Abstract 3778: Racial and Ethnic Differences in Cardiac Resynchronization Therapy Outside of Published Guidelines
Objective Ethnic and racial disparities in cardiac care may partially result from over-provision of care among white patients. We hypothesized that whites were more likely than blacks and Hispanics to receive cardiac resynchronization therapy with defibrillator (CRT-D) devices outside of ACC/AHA/HRS guidelines.
Methods We analyzed 01/2005– 04/2007 data from the ACC-National Cardiovascular Data Registry for implantable cardioverter-defibrillators (ICDs). We identified white, black and Hispanic patients who received CRT-D. We then fit a multivariable hierarchical logistic regression model with full ACC/AHA/HRS guideline concordance (QRS duration >=0.12 ms, LVEF <<26>35%, and class III or IV CHF) as a binary outcome. Independent variables included race/ethnicity, age, gender, cardiomyopathy etiology, duration of CHF, LVEF, blood pressure, QRS duration/morphology, prior coronary revascularization, atrial fibrillation, cerebrovascular disease, hypertension, diabetes, renal failure, and pulmonary disease.
Results Of 108,341 registry patients, 39,088 CRT-D recipients were selected, including 33,310 (85%) non-Hispanic whites, 3,963 (10%) non-Hispanic blacks, and 1,815 (5%) Hispanics. Among all CRT-D recipients, univariate analyses indicated 9,430 (24%) patients lacked 1 CRT-D criterion, 1,840 (5%) patients lacked 2 criteria, and 217 (1%) patients lacked all 3 criteria. Specifically, 2,271 (6%) had an LVEF >35%, 6,758 (17%) had class I/II CHF, and 4,732 (12%) had a QRS duration <0.12 ms. In multivariate analyses, blacks (odds ratio [OR] 1.13, 95% confidence interval [CI] 1.04 –1.23; p=0.004) and Hispanics (OR 1.10, 95% CI 0.97–1.24; p=0.13) were more likely to meet all 3 CRT-D eligibility criteria than non-Hispanic whites.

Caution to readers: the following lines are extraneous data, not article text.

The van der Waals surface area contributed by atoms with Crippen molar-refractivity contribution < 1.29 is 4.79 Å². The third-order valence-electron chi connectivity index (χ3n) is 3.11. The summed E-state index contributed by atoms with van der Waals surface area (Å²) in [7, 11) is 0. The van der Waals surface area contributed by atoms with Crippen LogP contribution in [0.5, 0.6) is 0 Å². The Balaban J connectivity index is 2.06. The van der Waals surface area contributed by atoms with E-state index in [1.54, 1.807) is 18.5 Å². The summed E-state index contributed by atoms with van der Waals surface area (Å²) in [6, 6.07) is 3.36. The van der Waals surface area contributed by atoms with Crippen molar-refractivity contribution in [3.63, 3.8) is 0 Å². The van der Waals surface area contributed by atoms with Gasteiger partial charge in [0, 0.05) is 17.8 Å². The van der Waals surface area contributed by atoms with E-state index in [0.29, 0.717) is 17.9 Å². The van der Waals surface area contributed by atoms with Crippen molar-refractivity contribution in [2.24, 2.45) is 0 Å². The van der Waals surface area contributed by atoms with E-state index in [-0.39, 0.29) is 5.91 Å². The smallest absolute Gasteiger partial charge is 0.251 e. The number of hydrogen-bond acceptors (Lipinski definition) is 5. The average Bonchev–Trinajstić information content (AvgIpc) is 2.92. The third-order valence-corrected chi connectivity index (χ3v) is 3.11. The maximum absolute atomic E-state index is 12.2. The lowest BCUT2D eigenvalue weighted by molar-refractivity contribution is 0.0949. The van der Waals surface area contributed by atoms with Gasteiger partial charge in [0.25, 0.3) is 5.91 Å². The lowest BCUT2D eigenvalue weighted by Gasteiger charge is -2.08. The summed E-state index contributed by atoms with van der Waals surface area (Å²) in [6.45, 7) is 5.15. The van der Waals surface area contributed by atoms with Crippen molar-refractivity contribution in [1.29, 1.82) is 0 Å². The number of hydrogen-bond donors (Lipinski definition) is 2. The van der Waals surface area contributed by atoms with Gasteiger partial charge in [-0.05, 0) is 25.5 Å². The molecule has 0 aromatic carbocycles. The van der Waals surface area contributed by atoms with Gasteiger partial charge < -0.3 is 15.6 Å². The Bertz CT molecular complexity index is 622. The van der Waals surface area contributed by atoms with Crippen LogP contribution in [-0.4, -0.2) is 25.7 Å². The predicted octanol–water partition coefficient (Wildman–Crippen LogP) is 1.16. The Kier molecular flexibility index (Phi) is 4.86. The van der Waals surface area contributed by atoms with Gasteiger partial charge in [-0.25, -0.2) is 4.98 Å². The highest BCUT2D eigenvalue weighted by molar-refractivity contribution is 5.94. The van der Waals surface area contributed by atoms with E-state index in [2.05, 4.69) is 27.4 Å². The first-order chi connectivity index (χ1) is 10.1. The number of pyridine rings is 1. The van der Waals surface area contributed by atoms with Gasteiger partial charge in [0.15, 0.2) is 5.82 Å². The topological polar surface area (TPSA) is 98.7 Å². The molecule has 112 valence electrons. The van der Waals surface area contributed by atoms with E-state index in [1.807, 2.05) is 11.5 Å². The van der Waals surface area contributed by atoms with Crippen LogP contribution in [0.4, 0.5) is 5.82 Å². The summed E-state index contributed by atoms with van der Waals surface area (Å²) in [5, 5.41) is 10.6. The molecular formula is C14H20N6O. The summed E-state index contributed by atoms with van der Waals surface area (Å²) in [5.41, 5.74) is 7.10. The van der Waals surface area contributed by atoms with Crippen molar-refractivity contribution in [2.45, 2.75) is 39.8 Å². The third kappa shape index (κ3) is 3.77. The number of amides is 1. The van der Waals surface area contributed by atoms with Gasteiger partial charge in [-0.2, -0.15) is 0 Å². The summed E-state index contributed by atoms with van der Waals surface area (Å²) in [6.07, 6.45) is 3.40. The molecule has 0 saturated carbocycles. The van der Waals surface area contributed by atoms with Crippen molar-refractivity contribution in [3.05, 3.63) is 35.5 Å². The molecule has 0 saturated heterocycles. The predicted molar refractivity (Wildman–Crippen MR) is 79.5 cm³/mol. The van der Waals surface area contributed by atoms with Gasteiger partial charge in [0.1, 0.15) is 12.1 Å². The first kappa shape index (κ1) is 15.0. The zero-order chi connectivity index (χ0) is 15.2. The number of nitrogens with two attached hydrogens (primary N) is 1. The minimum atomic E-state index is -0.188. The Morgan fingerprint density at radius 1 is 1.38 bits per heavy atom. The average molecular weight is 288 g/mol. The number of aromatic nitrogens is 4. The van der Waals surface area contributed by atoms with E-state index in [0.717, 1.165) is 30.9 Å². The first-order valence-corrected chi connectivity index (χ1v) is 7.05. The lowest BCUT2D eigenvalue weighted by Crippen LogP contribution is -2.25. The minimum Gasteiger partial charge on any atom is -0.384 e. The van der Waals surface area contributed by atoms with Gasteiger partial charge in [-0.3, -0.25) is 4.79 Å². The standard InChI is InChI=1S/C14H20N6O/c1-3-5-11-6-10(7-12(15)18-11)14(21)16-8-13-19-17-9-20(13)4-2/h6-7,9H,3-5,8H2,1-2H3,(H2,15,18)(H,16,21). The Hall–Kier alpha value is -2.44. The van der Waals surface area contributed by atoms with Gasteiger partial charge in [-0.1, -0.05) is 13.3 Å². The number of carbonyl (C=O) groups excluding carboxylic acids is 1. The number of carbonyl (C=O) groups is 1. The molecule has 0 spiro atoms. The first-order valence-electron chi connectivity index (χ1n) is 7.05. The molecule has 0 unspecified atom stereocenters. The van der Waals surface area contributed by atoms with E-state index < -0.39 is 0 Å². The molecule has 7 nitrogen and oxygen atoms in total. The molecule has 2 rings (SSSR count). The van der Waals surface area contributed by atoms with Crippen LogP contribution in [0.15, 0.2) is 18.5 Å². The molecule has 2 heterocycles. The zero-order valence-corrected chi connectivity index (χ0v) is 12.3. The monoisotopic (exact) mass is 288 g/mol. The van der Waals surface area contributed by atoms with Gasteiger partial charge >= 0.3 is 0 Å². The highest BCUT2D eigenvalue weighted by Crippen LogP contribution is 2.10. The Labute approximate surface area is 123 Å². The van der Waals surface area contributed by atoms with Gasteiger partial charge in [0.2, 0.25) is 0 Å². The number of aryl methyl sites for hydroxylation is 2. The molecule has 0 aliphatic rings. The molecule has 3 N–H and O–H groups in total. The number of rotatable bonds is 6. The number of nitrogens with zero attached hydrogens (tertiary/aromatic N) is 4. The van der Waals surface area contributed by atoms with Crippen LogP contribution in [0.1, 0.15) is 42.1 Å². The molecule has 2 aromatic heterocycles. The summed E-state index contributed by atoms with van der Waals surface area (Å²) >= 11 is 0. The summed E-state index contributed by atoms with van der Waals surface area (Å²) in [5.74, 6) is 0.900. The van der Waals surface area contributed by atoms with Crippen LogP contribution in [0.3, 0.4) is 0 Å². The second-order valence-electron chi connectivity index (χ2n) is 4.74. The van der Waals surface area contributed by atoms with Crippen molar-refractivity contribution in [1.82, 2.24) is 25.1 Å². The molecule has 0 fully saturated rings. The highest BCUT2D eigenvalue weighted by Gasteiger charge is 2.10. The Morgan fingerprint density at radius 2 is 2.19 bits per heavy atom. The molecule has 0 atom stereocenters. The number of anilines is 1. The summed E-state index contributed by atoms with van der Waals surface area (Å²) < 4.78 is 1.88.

Conclusions After multivariate adjustment, we observed greater guideline-concordant use of CRT-D among blacks and Hispanics than among non-Hispanic whites. Although it is possible that patients receiving CRT-D outside of published guidelines had other compelling clinical findings unrecorded in the registry, such as echocardiographic evidence of dyssynchrony, our findings suggest that racial and ethnic differences in CRT-D partially may be due to over-provision of this technology among white patients.